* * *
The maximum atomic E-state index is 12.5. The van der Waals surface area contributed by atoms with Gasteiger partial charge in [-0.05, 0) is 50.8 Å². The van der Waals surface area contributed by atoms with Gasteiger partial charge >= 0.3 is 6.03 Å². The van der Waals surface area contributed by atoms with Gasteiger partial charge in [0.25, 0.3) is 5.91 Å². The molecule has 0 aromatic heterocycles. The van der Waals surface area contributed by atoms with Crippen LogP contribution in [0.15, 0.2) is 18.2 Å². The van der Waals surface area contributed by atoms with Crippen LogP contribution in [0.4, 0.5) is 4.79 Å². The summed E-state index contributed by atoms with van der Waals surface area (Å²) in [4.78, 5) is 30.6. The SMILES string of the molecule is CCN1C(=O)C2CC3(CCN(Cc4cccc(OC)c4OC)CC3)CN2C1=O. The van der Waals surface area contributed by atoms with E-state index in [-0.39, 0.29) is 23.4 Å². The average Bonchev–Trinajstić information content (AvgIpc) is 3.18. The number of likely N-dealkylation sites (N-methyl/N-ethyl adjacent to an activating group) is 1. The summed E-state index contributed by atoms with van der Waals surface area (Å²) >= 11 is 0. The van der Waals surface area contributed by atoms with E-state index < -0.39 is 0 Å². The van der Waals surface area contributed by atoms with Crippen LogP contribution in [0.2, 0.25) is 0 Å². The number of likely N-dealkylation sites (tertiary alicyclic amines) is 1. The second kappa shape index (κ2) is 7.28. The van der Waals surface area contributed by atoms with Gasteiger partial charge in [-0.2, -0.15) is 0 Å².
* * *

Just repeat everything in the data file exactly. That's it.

The maximum atomic E-state index is 12.5. The van der Waals surface area contributed by atoms with Gasteiger partial charge in [-0.05, 0) is 50.8 Å². The van der Waals surface area contributed by atoms with Gasteiger partial charge >= 0.3 is 6.03 Å². The van der Waals surface area contributed by atoms with Gasteiger partial charge in [0.25, 0.3) is 5.91 Å². The molecule has 0 aromatic heterocycles. The van der Waals surface area contributed by atoms with Crippen LogP contribution in [0.15, 0.2) is 18.2 Å². The van der Waals surface area contributed by atoms with Crippen LogP contribution in [0.4, 0.5) is 4.79 Å². The summed E-state index contributed by atoms with van der Waals surface area (Å²) in [4.78, 5) is 30.6. The SMILES string of the molecule is CCN1C(=O)C2CC3(CCN(Cc4cccc(OC)c4OC)CC3)CN2C1=O. The van der Waals surface area contributed by atoms with E-state index in [-0.39, 0.29) is 23.4 Å². The average Bonchev–Trinajstić information content (AvgIpc) is 3.18. The number of likely N-dealkylation sites (N-methyl/N-ethyl adjacent to an activating group) is 1. The summed E-state index contributed by atoms with van der Waals surface area (Å²) >= 11 is 0. The van der Waals surface area contributed by atoms with E-state index < -0.39 is 0 Å². The van der Waals surface area contributed by atoms with Crippen LogP contribution in [0.2, 0.25) is 0 Å². The number of likely N-dealkylation sites (tertiary alicyclic amines) is 1. The second kappa shape index (κ2) is 7.28. The van der Waals surface area contributed by atoms with Gasteiger partial charge in [-0.2, -0.15) is 0 Å².